Government Officials Are Men, Not Gods And Should Punish Actions, Not Thoughts
It would almost seem that government officials are becoming more and more convinced that they possess god-like powers.
It used to be that our rulers limited themselves to policing our actions, punishing evil-doers and securing a friendly environment for those doing good.
Now, as the Wizards of Washington have evolved into more heavenly beings, they feel qualified to judge our attitudes, our thoughts maybe even our hearts.
For instance, take the more than year-long court battle over the three Trump Travel Bans that just ended this summer.
Multiple times lesser courts threw the Travel Bans out because they insisted that Trump had made not-so-friendly campaign statements about Muslim terrorists and consequently the Bans were “tainted with animus”.
In other words, because Trump had a “bad” thought, his action was bad as well.
Of course, in the end, the Supreme Court correctly ruled that as nonsense – it didn’t matter what his attitude was, he had the authority to issue the Travel Ban if he thought it was in the security interest of America.
Unfortunately, four of the Supremes were of the minority opinion that the ‘animus’ behind the Ban made it unconstitutional.
How is possible that four of the supposedly best legal minds in the country could believe that an exercise of executive power could be unconstitutional based upon its motivation?
In other words, they think that the very same Travel Ban say, enacted by Obama who didn’t have any animus, would be constitutional but, since Trump has animus it is unconstitutional.
This is bizarre legal reasoning that is laughable.
This reasoning applied to the statutory power of the legislative branch would mandate the inquisition of the minds of every legislator to ascertain their attitudes when passing new laws.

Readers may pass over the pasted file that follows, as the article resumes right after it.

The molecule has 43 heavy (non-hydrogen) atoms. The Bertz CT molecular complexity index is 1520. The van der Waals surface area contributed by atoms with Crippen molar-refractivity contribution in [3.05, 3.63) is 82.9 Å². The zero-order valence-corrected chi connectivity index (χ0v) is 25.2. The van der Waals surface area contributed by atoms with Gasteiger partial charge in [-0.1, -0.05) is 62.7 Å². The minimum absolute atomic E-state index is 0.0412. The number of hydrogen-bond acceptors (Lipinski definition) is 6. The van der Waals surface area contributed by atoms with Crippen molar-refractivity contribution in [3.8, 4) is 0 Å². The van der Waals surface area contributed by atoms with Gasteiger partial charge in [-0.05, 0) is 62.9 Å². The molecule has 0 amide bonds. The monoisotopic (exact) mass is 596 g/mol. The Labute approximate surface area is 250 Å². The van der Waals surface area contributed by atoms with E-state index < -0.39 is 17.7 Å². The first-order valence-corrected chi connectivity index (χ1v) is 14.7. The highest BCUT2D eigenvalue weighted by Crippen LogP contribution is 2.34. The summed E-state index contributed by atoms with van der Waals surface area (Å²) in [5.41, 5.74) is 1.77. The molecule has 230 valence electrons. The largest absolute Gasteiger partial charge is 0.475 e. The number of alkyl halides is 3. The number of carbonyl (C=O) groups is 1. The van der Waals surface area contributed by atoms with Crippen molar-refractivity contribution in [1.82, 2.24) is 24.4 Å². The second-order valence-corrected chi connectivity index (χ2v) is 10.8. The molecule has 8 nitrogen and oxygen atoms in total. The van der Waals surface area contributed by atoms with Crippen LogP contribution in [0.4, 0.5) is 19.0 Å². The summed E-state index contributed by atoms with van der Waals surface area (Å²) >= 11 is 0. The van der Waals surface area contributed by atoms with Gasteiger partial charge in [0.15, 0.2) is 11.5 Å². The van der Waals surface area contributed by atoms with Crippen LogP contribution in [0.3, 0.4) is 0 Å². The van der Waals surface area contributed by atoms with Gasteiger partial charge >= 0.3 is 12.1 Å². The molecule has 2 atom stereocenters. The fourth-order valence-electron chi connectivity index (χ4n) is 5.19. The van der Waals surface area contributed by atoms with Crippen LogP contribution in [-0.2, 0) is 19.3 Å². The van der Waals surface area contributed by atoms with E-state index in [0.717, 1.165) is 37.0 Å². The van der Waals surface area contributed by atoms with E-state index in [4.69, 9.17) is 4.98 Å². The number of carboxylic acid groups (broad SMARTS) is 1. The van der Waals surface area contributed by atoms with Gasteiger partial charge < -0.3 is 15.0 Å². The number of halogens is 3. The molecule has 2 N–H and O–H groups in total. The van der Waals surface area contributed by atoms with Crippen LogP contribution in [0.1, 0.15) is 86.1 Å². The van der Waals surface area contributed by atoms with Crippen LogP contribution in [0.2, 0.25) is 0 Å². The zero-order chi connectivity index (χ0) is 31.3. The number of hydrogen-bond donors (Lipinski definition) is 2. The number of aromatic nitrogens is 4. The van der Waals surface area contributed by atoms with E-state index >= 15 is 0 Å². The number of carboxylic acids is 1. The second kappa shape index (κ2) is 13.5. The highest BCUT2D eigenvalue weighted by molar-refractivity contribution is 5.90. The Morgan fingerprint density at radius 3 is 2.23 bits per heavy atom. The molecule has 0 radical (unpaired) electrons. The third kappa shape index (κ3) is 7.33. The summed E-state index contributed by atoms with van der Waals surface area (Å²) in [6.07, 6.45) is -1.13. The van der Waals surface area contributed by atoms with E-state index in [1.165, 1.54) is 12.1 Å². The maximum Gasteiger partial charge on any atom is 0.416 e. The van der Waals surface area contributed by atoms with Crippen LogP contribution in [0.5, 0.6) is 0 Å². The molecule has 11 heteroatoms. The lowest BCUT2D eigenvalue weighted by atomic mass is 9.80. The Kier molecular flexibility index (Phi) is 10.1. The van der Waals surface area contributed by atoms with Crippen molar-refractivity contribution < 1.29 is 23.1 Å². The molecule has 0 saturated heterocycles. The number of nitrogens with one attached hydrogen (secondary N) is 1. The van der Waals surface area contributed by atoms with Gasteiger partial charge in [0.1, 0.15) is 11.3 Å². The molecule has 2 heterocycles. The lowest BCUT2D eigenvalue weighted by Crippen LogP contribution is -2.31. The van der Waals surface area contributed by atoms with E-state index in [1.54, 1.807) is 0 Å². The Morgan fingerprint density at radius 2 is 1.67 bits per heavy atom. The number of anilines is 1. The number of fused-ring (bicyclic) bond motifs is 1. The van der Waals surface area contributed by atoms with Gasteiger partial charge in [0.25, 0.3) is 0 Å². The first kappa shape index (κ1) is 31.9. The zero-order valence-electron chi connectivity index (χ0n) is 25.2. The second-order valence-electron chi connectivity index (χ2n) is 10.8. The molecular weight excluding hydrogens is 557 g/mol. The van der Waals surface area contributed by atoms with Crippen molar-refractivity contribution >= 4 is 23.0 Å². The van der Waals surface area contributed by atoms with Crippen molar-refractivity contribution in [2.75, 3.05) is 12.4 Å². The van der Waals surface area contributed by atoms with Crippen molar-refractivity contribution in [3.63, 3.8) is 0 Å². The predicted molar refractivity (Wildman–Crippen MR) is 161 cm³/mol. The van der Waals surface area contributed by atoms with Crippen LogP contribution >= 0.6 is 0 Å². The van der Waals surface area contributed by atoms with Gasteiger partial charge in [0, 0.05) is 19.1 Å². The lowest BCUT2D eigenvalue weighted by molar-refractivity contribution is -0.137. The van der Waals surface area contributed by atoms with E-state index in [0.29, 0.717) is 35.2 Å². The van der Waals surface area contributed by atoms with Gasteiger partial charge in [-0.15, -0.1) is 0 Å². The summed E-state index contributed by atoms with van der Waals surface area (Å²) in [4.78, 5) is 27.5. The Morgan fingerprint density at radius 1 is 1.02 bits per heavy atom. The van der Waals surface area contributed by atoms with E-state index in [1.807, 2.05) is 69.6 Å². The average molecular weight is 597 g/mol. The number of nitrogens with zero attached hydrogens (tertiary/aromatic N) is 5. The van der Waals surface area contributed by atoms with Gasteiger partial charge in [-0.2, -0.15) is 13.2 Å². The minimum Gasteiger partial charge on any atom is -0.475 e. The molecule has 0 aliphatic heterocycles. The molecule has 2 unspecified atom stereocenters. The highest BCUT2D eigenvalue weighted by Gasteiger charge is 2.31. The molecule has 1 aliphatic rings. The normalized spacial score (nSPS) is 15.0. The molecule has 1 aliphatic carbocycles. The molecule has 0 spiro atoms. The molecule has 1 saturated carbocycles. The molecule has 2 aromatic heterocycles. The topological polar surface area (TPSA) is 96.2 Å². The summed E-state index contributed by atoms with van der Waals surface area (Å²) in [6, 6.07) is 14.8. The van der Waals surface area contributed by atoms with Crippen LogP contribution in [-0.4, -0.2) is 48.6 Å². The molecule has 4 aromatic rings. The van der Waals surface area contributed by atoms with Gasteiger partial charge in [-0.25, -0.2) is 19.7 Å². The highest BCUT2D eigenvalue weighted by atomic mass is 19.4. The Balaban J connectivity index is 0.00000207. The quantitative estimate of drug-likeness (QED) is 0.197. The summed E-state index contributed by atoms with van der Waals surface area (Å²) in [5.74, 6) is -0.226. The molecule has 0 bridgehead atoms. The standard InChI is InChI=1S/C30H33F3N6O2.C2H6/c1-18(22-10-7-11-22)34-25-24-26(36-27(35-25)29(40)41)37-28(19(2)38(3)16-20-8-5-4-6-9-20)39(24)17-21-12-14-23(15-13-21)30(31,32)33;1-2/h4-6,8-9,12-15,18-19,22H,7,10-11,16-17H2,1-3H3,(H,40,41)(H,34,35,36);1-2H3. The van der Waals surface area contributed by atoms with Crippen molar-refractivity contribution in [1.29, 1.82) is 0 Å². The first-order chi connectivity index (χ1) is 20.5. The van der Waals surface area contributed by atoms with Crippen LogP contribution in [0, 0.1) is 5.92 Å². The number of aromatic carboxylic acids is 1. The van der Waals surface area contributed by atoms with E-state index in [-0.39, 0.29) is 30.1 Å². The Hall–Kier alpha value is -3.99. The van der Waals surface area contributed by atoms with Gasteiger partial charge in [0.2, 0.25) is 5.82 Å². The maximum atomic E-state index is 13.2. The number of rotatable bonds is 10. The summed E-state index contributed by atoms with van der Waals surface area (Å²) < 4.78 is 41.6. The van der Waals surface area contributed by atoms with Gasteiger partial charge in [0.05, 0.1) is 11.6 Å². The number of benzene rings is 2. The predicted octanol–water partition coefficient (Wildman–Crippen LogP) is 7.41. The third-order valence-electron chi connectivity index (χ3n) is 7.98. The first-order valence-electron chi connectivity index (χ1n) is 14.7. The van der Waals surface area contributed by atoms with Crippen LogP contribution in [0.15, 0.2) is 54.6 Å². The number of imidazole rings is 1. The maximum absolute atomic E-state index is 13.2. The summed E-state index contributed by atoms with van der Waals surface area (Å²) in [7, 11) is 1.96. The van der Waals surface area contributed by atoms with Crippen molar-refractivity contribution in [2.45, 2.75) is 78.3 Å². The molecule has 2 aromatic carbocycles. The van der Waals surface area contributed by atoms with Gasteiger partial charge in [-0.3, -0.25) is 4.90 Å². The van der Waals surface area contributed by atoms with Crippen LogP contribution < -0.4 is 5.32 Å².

Every law could be either constitutional or, unconstitutional depending upon the mental state of those that voted for it.
I can picture the scene now, “Ms. Pelosi, is there any chance that you possess some animus toward conservative Christian Americans and that is why you voted to open up the borders and allow millions of immigrants into the country who don’t share the same values as those citizens do?”
Or, historically, “President Roosevelt, we must rule the Declaration of War against Japan unconstitutional because you obviously have a hatred of Japan that motivated this action.”
Who will judge the minds of our legislators, each and every one of them, on each and every piece of legislation?
How can we be a nation of laws when laws are only legitimate if based on the ‘right’ motivations?
It would be chaos as we examine and interrogate all government officials to ferret out their true motives.
Laws and, executive actions, are based upon their intended effects and if they are within the reach of action as defined in the Constitution, they are legal and constitutional, regardless of the motives of the enactors.
Only those possessed of god-like powers can read minds and ascertain motivations.
It’s a risky business to try to do so and that’s why the law should only judge based upon objective data, not imaginative fancies about what others may or may not be thinking.
We are in a sorry state when some of our supposedly best legal thinkers think that it is their job to read minds and that they actually believe they can do so!
In the end, the judges who knocked down the Travel Ban were shown to be the ones ‘tainted by animus’.
Not towards Muslims but towards Trump.
If you think otherwise, I say that it just ‘taint so.
Terry Applegate writes from Utah in the winter and Michigan in the summer. He is CEO of Applegate Insulation, serves on the board for Citizens for Traditional Values, Cellulose Insulation Manufacturers Association and the European Theological Seminary and is married to Val with three children and four grand-children.
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